Page:Cambridge Modern History Volume 1.djvu/688

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the course of events. For the Fifth of Lateran came to naught. Though admonished by Cajetan and Aegidius of Viterbo, dissolute prelates could not reform disorderly monks; Leo X cared only to rid himself of the Pragmatic Sanction. Popes, Cardinals, Curia went forward headlong to the double catastrophe of the Diet of Worms and the sack of Rome.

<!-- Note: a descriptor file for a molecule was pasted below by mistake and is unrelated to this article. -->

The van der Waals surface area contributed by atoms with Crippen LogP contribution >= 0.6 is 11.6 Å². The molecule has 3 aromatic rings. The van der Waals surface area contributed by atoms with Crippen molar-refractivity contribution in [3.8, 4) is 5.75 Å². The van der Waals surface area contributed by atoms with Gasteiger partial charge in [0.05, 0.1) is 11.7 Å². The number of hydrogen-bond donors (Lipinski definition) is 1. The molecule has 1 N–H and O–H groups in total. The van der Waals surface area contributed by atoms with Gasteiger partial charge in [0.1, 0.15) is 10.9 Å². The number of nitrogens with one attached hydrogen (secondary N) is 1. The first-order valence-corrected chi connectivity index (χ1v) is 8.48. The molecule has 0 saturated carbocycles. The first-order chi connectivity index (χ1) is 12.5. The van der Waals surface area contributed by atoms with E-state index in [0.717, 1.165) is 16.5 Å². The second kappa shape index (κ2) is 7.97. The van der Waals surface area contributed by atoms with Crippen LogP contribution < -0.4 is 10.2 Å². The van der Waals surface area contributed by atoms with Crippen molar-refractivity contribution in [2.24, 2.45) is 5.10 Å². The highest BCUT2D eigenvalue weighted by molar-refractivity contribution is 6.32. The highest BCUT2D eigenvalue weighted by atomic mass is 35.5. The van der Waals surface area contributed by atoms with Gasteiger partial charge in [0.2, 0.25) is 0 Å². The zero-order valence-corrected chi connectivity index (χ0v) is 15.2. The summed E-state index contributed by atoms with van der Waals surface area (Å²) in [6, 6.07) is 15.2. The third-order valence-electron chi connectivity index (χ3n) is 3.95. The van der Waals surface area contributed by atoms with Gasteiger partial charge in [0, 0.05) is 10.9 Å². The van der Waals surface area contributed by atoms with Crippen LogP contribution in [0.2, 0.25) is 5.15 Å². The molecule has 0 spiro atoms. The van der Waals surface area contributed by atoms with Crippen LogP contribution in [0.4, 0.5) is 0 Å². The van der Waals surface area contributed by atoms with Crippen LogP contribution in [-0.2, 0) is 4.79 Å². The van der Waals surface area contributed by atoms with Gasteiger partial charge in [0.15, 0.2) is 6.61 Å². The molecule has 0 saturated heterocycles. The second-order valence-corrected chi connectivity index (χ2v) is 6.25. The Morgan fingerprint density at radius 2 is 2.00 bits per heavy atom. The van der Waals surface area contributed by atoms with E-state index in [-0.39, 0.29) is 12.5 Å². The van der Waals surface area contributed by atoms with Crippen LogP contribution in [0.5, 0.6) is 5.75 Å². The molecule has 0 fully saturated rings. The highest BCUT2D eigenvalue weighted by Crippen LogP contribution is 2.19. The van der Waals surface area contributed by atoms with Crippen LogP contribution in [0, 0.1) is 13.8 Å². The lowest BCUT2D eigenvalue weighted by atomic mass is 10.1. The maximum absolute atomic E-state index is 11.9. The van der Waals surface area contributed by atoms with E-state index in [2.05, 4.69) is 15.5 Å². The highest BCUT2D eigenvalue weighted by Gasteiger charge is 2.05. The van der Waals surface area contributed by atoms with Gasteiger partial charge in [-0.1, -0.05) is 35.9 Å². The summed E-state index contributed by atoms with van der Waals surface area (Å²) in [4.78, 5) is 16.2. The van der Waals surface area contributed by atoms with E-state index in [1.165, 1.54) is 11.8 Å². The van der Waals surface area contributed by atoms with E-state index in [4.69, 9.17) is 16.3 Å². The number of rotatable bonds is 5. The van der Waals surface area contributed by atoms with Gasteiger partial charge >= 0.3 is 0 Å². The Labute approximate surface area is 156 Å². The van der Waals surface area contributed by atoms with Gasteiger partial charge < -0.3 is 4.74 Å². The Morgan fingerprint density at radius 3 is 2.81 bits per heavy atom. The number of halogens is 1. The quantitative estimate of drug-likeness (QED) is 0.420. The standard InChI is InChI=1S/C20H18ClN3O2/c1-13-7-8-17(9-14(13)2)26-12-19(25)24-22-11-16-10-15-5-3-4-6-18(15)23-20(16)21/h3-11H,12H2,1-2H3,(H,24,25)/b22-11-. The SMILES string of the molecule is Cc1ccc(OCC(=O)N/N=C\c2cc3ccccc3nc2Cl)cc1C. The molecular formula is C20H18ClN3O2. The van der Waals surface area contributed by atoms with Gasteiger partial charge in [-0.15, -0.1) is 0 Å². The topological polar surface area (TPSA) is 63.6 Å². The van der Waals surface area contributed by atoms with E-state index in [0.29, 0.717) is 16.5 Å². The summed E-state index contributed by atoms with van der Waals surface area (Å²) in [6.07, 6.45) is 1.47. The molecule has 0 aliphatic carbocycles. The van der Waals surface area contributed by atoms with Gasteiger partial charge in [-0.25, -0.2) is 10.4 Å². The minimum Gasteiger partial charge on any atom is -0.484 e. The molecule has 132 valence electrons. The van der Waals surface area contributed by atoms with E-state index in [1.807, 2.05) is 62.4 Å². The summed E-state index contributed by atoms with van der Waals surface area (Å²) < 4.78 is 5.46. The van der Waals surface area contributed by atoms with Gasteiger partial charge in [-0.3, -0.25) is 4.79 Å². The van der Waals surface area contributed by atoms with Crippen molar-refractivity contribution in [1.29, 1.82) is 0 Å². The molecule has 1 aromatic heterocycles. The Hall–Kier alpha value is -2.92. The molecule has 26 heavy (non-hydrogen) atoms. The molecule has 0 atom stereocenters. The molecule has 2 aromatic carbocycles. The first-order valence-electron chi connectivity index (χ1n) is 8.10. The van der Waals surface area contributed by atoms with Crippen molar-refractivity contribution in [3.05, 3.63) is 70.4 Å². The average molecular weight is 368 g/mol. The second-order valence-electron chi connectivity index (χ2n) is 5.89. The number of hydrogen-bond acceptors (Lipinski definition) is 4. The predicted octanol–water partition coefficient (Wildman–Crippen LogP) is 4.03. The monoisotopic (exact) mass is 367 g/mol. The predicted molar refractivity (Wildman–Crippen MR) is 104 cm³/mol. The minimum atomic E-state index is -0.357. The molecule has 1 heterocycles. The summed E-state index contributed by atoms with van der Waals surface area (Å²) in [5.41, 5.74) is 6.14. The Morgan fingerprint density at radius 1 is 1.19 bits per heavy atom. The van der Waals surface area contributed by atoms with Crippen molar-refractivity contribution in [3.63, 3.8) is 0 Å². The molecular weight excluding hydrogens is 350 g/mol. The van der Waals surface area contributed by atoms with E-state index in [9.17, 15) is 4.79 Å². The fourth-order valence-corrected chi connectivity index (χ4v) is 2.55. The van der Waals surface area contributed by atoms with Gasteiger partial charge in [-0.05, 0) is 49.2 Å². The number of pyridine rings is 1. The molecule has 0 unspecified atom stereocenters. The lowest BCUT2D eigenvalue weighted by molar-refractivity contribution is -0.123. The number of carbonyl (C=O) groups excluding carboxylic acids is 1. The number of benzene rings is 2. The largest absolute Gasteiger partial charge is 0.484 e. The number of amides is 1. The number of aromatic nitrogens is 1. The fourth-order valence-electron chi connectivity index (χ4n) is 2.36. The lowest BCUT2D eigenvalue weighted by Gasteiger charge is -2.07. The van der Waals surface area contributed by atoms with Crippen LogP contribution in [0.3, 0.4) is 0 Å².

That which revolutionaries aimed at,—John of Goch, John Rucherath of Oberwesel, Gansfort of Groningen, and finally, Luther, was the pulling down of the sacerdotal, Sacramental system;-hence the abolition of the Mass and the Hierarchy. That which Catholic reformers spent their lives in attempting, was to make the practice of clergy and faithful harmonise with the ideals inherited from their past. Shrines, festivals, pilgrimages, devotions, brotherhoods, new religious Orders like the Minims of St Francis of Paola, and the Third Orders of Regulars, had no other design except to carry on a tradition which came down from St Benedict, St Augustine, St Jerome, the Fathers of the Desert, the ancient Churches. Justification by faith alone, the unprofitableness of Christian works and virtues, the right of free enquiry, with no appeal to a supreme visible tribunal, were all ideas unknown to the Catholic populations, abhorrent and anarchic in their eyes. From the general view which has been taken we may conclude that no demand for revolution in dogma was advanced save by individuals; that the daily offices and parochial ministrations were fulfilled with increasing attention; that abuses, though rife, were not endured without protest; that the source of mischief was especially in the Roman Court, which encouraged learning but made no strenuous effort to restore discipline; that the true occasions, whether of rebellion or reform, were not the discoveries and inventions of a progressive age, but deep-seated moral evils, and above all the avarice and ambition of worldly-minded prelates, thrust upon the sees of Christendom against the express injunctions of Canon Law; that the Bible was open, antiquity coming to be understood, an immense provision of charity laid up for the sick, the indigent, the industrial classes, for education and old age; that decrees of many Synods in every country of the West pointed out the prevailing diseases and their various remedies; and that if in course of time the Council of Trent yielded the essence and the sum of all these efforts, it is entitled to the glory of the Catholic Reformation.